Google Chrome to block ads that hammer your CPU, battery and network
Google Chrome to block ads that hammer your CPU, battery, and network
To improve battery life, network usage, and website speed, Chrome removes ads that consume too much computer resourcesGoogle said on Thursday. Google will experiment with the technology in the coming months and plans to integrate it with Chrome in August, Google said in a blog post on Thursday.
The move will only cut them out worst advertisers. This includes those who are trying to mine cryptocurrency, use images with unnecessarily large files that require more than 4 megabytes of network data, or who take more than 60 seconds to complete the browser’s main accounting process, according to Google. Criminals will be replaced with a notice saying “ad removed”.
Google’s new ad intervention
Google’s new ad intervention This reflects the growing efforts of browser manufacturers to override instructions on the website and try to fix problems that can affect the web. Boldly blocking ads by default, Vivaldi now offers ad blocking as an option. Apple Safari, Microsoft Edge, and Mozilla take various measures to prevent ads from tracking you online and violating privacy.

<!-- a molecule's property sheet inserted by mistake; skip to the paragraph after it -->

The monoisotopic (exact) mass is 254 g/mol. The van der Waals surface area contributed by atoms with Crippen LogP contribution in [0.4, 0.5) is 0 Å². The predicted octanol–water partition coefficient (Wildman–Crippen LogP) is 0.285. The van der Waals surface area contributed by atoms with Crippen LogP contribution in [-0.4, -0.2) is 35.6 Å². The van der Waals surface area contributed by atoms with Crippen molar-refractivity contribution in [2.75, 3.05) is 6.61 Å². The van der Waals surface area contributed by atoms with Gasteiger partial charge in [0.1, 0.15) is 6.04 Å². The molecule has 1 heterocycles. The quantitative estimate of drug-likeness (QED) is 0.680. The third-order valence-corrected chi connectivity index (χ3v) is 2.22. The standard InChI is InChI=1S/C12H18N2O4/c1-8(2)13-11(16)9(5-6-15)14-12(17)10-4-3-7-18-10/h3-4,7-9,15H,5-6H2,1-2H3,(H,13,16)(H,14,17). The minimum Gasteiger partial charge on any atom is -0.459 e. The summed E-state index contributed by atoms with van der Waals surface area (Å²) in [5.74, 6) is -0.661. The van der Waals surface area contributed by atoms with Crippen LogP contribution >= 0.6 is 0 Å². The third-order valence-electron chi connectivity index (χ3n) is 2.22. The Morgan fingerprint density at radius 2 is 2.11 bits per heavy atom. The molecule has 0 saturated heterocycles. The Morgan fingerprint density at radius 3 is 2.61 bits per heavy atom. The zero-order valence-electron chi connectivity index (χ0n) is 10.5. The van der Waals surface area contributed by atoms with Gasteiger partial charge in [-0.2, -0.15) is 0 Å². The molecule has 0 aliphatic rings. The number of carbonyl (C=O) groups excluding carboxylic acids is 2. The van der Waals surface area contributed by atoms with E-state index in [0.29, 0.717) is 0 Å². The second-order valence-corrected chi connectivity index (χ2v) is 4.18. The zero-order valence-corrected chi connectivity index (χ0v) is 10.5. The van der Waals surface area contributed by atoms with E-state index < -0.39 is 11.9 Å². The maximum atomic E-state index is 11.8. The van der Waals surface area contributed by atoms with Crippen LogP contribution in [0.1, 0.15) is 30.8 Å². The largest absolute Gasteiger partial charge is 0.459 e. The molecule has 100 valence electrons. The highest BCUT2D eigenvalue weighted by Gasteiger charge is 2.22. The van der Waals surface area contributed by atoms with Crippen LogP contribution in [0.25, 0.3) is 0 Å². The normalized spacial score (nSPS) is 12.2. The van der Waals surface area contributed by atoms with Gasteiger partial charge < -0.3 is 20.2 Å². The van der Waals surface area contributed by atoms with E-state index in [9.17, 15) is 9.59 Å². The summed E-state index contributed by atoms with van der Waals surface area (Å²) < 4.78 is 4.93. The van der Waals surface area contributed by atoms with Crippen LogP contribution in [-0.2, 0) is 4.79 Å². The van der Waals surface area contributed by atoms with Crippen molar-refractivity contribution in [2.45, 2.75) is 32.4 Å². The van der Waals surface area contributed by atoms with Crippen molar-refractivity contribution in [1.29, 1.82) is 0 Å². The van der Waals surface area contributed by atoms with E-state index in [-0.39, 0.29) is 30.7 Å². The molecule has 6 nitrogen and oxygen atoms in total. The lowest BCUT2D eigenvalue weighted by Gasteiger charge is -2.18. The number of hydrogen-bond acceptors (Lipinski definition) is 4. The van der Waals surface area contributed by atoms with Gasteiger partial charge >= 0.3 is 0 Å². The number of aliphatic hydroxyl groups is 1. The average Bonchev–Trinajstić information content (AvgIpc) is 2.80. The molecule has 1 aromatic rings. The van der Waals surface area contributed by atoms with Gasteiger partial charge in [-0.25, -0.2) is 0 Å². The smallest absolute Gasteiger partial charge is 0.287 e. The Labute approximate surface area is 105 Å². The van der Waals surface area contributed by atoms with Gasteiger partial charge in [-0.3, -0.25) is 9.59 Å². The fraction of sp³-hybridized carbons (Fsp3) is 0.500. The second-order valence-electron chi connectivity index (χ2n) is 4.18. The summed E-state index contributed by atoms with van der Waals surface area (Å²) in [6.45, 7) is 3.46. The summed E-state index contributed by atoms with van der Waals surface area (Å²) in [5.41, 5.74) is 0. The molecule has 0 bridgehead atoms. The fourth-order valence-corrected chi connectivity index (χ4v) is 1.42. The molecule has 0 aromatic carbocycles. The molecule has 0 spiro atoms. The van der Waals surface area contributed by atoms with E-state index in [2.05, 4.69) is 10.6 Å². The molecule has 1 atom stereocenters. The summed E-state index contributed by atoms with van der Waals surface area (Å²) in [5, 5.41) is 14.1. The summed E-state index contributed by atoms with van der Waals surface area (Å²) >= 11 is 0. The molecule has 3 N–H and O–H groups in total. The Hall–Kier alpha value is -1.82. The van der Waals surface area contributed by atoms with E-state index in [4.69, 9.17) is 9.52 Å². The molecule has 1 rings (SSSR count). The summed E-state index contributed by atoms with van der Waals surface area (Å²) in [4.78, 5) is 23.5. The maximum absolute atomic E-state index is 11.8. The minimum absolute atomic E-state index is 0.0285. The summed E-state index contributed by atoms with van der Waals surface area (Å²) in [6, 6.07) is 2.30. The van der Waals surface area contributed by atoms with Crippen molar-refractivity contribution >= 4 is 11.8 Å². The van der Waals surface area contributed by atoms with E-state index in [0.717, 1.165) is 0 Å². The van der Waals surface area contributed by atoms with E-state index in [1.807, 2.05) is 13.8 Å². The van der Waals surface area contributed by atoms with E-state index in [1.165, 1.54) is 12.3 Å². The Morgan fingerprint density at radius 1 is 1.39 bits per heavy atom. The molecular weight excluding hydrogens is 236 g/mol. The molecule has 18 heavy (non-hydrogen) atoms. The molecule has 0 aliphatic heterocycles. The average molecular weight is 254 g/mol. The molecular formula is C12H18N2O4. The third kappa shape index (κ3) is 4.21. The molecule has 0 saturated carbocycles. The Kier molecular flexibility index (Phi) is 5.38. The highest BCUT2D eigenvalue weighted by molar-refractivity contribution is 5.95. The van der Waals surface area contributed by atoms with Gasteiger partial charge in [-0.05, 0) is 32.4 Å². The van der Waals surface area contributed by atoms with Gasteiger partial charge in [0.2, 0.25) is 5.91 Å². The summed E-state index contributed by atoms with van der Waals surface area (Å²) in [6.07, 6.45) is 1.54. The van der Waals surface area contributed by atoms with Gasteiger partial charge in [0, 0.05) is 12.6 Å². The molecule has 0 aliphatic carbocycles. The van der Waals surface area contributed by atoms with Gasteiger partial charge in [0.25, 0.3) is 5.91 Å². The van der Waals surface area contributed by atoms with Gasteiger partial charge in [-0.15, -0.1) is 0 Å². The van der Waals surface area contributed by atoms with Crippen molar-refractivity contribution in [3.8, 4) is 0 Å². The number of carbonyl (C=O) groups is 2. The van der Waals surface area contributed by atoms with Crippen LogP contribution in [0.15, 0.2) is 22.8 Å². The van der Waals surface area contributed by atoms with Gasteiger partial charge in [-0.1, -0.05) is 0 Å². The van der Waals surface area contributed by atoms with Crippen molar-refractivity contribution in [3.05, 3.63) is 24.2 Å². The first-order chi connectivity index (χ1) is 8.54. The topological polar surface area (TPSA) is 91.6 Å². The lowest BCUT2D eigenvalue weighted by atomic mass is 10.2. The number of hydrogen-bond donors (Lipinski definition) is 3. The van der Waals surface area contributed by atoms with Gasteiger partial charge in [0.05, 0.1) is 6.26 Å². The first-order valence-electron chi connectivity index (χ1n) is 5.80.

Advertisers may not be happy with the changes. But many of us are even more aggressive than the browsers by default. Ad blockers are being used more and more, both on mobile devices and on PCs. Other extensions also block ad tracking.
The action targets ads that Google has determined are the worst offenders for exceeding Google limits. “While today only 0.3% of ads exceed this threshold. They account for 27% of the network data used by ads and 28% of the total CPU usage of the ads,” said Marshall Vale, a Chrome program manager, in a blog post.
Google, which relies on online ads for most of its revenue, announced in 2016 that Chrome would not block ads. But it had a change of heart, and in 2018, ads began to appear blocked on websites that Google and an Allied industry effort were using too many Coalition for better advertising.
Microsoft’s new Edge browser, based on the same Google Chromium project that Chrome uses, has also been moved to block intrusive ads.